I’m like a battered woman, making excuses.

           It’s cold in here.

My pride is covered.

           I fell down some stairs.

My covering is my pride.

           I ran into a doorknob.

The full sleeve covering my left arm became a blessing. My skin – my canvas – was covered and free to be created upon.

I filled my entire arm with tattoos. Next, I covered my legs and my back. I filled my chest up to the neck line of my collar. I lived, worked and breathed to cover the soft hue of my skin with bold blacks, blues, greens and reds. Thick outlines contoured abstract shapes. Confined cells were filled with careful gradients and accent colors, faux light shining down on figures and shapes.

Before long, I wasn’t a blank canvas.

Often, while at home, I would stand naked in front of the mirror searching for virgin skin. I was fixated as if staring at my reflection in a placid lake.

There, looking back at myself, I realized something. This work I had become wasn’t my doing. I was someone else’s art; walking, breathing art. The canvas was my contribution and my legacy.

I took a knife from the kitchen.

           Do what comes naturally.

The first incision was across my left collar bone. Next, I pulled the knife across the right. Using the tip of the blade, I traced the outlines of work running down my right side. Next, I traced my left. As if I was peeling an orange, I used my thumbs to pull my skin off my chest. Finally, I cut across my waist and held up the canvas to admire it.

There was no more definition or contour where the muscle had been. It was flat and stagnant. I used the canvas of one of my botched attempts at acrylic painting to mount my chest. I had hoped the mounting would bring back the contours my torso had come to call home, but it was a failure. The cuts around the edge were too rough and messy. Blood dripped from behind the skin staining the canvas.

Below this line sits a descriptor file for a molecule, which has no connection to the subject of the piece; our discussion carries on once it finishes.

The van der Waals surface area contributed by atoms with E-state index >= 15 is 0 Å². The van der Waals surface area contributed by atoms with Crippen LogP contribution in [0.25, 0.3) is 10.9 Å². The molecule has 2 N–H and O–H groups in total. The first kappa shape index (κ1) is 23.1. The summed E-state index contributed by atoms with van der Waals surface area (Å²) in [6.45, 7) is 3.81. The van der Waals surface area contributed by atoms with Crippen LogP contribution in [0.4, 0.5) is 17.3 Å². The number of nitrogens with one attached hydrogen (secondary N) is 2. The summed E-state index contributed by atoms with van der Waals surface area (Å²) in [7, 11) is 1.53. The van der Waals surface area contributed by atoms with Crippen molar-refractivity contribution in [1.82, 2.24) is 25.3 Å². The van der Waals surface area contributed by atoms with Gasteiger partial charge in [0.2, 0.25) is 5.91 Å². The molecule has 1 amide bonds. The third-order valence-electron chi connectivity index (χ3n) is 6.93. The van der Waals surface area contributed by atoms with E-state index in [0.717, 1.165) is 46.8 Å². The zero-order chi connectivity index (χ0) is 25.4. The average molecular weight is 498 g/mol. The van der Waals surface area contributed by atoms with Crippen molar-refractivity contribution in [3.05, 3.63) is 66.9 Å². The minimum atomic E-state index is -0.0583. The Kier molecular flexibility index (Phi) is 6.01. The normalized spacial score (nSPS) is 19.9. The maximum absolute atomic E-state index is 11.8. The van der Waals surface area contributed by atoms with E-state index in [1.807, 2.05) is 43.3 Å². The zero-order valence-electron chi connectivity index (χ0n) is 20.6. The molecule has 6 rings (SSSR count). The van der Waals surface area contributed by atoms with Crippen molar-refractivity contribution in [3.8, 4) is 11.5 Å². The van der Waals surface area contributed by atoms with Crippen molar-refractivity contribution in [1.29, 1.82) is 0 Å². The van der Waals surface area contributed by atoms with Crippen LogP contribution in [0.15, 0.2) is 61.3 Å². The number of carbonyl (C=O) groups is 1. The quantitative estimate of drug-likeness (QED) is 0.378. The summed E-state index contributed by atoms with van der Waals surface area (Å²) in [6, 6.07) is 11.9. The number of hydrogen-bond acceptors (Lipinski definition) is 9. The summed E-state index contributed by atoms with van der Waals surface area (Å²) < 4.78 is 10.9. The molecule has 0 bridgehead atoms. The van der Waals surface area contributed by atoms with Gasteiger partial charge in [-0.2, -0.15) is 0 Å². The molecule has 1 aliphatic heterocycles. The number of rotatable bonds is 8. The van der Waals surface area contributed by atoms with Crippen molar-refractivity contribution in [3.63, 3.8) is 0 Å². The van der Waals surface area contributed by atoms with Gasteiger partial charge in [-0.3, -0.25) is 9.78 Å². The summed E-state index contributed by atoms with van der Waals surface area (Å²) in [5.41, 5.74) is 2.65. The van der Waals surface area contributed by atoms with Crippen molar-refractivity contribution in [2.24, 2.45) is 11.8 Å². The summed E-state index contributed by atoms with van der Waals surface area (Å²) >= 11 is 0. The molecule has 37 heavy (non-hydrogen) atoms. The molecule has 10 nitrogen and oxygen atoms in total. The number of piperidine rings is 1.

This solution would not do. My masterpiece, my sacrifice deserved more.

I turned to my leg and squatted awkwardly to dislocate my hip and rotated my leg outwards as I slid the knife through my loin, across the ball of my joint. This is how you butcher a whole chicken properly.

           The form is in the execution, follow through.

I emptied the blood onto my failed attempt at oil painting, spreading it evenly with my fingers. Finally, I pinned my severed leg onto the canvas. It was perfect. Crimson behind my leg enhanced the reds in my tattoos and drew special attention to the meat hanging from my incisions.

           Rinse and repeat.

The night went on and I repeated the process with my other leg and right arm, but there was still a framed, botched acrylic left. The torso-sized canvas mocked my inability to remove skin from my back or separate it from my body. I toyed with the blade, holding it behind my neck, but quickly decided to save the integrity of the work rather than myself. My head and blank arm would have to protrude from the work. They were not worthy.

I stained the canvas with my blood, leaned against it and waited.

Blood pooled generously in the carpet and spotted the walls. I bowed my head before my creations and watched my reflection in the crimson glass as it slowly turned to stone.

___

The Frame Maker was published in Thirst for Fire on October 13, 2009.